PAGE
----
Cookies

We use cookies to provide you with a responsive service to make your experience of our website(s) better. Please confirm that you agree to our use of cookies in accordance with our cookies policy.

By continuing to use our website we will assume that you are happy to receive non-privacy intrusive cookies. Please be aware that if you disable cookies some functionality on the site will not work.

Alternatively, read our cookies policy to find out more about our cookie use and how to disable cookies.

    • Protect the environment. Think before you print.

Platforms still lagging in giving retirees their money back

May 15, 2019

Four years on from the pension freedoms, research by the Lang Cat for Zurich reveals investment platforms are still struggling to deliver income to people in retirement. An analysis of 16 of the UK’s leading adviser platforms found customers are being hampered by inflexible and infrequent payments and a market-wide lack of innovation.

Analysis by the Lang Cat for Zurich finds investment platforms are still struggling to get to grips with delivering income in retirement

Retirees withdrawing their money from investment platforms are being hampered by inflexible provider processes and a market-wide lack of innovation, according to the latest report on retirement income by the Lang Cat for Zurich. 

Four years on from the pension freedoms, an analysis of 16 of the UK’s leading adviser platforms reveals many providers are still lagging behind when it comes to helping people access and manage income in retirement.

The way consumers interact with platforms has shifted dramatically since the 2015 pensions reforms, with many advised clients now taking income from across ISAs, pensions and other investments.  

LangCat Zurich report on pensions freedomsBut in its third analysis of retirement income functionality, the Lang Cat report for Zurich reveals providers are making slow progress in adapting to the new needs of consumers.  The report, titled ‘A game of life and retirement income functionality’, found:
•Just eight out of 16 platforms allow clients to make withdrawals on almost any day of the month they choose.  This means consumers are restricted to taking income on days that suit their platform, not them. This compares to six out of 14 platforms in the 2017.  

•Just three of 16 platforms offer pre-funding on income withdrawals. Consumers will get their money back slower from platforms that don’t offer pre-funding on lump sum withdrawals, which could mean a wait of more than a week compared to those that do. Pre-funding also creates certainty and removes the admin drag for advisers of having to constantly check if all the money has arrived to send on to clients. In the last report, four out of 14 platforms offered pre-funding on income withdrawals.  This is down from four providers in the previous report.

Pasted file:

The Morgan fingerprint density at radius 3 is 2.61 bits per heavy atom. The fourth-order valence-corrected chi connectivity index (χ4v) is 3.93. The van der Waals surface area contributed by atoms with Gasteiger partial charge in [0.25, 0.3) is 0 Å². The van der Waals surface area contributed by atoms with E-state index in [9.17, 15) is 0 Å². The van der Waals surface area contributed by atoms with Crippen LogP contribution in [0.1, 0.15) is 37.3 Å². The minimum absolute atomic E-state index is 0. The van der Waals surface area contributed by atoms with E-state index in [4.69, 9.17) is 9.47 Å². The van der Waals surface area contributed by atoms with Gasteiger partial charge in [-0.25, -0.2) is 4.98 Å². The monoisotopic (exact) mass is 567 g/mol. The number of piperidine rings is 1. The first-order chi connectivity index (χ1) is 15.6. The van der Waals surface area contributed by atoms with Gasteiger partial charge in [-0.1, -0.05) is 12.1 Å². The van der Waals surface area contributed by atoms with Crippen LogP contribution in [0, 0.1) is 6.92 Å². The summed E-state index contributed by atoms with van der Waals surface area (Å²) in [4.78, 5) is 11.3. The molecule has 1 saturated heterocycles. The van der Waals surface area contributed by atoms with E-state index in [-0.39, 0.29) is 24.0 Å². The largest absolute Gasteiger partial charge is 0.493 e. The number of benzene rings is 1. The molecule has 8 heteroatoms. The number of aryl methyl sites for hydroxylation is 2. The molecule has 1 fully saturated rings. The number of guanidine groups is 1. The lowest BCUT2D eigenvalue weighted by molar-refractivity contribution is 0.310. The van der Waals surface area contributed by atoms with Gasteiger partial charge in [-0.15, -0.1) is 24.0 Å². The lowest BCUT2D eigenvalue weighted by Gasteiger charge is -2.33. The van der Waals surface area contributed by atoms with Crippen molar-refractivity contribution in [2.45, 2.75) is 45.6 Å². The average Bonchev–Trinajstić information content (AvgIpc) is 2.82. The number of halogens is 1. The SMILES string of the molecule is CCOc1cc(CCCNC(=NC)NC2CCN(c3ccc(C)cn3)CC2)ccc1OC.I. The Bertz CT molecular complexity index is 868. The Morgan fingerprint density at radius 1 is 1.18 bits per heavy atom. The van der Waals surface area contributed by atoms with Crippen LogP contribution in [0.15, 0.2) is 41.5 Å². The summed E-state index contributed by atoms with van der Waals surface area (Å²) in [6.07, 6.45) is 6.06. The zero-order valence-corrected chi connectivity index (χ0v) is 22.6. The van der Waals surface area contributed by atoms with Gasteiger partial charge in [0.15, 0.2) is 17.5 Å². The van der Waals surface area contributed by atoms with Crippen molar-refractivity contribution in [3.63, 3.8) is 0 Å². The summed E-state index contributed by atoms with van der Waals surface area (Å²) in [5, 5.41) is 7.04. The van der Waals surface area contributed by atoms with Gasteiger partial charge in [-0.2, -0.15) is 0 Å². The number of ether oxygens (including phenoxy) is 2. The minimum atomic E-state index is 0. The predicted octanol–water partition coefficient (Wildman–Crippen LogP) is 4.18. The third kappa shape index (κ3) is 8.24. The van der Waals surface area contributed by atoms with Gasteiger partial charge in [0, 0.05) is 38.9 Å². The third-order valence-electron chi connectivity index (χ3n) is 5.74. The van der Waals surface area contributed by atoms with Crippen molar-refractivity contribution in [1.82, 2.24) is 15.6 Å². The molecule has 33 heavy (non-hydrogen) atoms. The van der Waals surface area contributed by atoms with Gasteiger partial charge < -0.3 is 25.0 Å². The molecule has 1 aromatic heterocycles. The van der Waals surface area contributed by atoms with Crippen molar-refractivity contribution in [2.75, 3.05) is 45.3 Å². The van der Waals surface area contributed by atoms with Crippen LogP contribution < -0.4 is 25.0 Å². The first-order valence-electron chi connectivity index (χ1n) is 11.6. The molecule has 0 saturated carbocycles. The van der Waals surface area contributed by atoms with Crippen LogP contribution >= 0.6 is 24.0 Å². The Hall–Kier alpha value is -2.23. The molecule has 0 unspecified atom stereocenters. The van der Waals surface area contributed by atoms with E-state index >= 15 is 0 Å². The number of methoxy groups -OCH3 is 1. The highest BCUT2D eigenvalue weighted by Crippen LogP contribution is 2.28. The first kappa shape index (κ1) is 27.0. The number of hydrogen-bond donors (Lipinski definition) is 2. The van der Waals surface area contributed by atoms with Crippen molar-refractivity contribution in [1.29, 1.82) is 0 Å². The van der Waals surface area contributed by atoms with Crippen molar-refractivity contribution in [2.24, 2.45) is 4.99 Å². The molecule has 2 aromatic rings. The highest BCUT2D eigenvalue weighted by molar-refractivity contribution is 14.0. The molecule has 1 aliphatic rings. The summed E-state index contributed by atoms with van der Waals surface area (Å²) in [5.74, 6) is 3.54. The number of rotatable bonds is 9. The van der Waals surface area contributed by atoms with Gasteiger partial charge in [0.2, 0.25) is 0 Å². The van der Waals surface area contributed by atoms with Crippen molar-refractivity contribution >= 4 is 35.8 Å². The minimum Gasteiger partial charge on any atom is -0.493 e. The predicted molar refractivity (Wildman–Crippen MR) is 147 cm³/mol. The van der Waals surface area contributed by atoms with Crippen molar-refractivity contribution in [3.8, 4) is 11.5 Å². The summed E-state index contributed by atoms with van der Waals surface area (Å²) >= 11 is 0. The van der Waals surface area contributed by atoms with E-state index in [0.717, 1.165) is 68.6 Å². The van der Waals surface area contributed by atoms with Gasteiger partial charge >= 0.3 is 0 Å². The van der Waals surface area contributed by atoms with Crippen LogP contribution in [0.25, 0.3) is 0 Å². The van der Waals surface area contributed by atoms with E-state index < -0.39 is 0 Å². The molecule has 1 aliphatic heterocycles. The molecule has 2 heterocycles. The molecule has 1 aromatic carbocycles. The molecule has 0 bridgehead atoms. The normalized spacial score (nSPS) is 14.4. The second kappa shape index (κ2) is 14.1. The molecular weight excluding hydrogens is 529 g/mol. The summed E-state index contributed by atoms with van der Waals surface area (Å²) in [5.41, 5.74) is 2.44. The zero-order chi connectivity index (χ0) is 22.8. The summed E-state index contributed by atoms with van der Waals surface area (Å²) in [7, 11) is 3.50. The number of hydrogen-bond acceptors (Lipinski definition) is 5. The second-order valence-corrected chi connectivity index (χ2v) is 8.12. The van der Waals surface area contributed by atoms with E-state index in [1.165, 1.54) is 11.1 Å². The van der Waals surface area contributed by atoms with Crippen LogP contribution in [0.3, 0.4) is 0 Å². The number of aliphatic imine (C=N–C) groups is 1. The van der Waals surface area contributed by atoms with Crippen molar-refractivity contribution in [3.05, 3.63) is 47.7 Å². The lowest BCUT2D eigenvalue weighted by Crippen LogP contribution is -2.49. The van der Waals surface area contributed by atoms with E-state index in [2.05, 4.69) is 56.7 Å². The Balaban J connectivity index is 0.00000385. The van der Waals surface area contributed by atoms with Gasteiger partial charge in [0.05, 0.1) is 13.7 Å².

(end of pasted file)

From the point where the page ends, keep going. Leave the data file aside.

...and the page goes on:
•Only four out of 16 platforms offer consolidated income payments from across all tax wrappers. In the new retirement world, clients are taking income from a variety of different tax wrappers, such as their ISA or drawdown account.  Without a means to deliver a single combined payment, clients could have multiple sums landing in their bank account on different dates, making it harder to keep track of their day-to-day finances.  This has increased from two out of 14 providers in 2017.

Alistair Wilson, Zurich’s Head of Retail Platform Strategy, said, “The platform market has made some progress in helping advisers and customers manage money in retirement, but vast differences remain in capability between providers.  In many instances, it’s still a case of ‘computer says no’.  A lack of a market-wide understanding of how to handle cash – including infrequent or inflexible payment options - is restricting choice and convenience for consumers. But with customer expectations on the up, the days of providers expecting people to fit in with their processes are numbered.  With many investors on track to spend more years on a platform in retirement than accumulation, providers have got to get quicker and slicker at giving people their money back.”  

Wilson added:  “Some people believe that platforms are homogenous with little to separate them.  But if you get into the nitty gritty of how to run client propositions via platforms, then the devil is in the detail.  In the new retirement landscape, we shouldn’t underestimate the importance of cash management.  Platforms are income-generating machines and giving people their own money in an efficient and manageable way should be a priority.”

Steve Nelson, Consulting Director at the Lang Cat, said, “Throwing all we know about customer demographics, platform data and adviser views into the mix, it's clear to us that managing income withdrawal strategies is going to be a huge deal for the platform sector for the foreseeable future. Yet our research continues to show us that there are huge variations across the market in how platforms facilitate customer income, whether that be pre-funding, cash management or income flexibility. 

“If managing income is a core segment of an adviser business, and we reckon it will be for the majority of adviser firms as we work our way through this generation, then getting on top of this at your research and due diligence phase is key. Understanding the functionality and services you need to fulfil your customer proposition, and then asking the right questions of your platform shortlist is absolutely vital.”

This year’s report includes a new section looking at which platforms offer straight-through-processing and those that still require a high degree of manual input.  

ENDS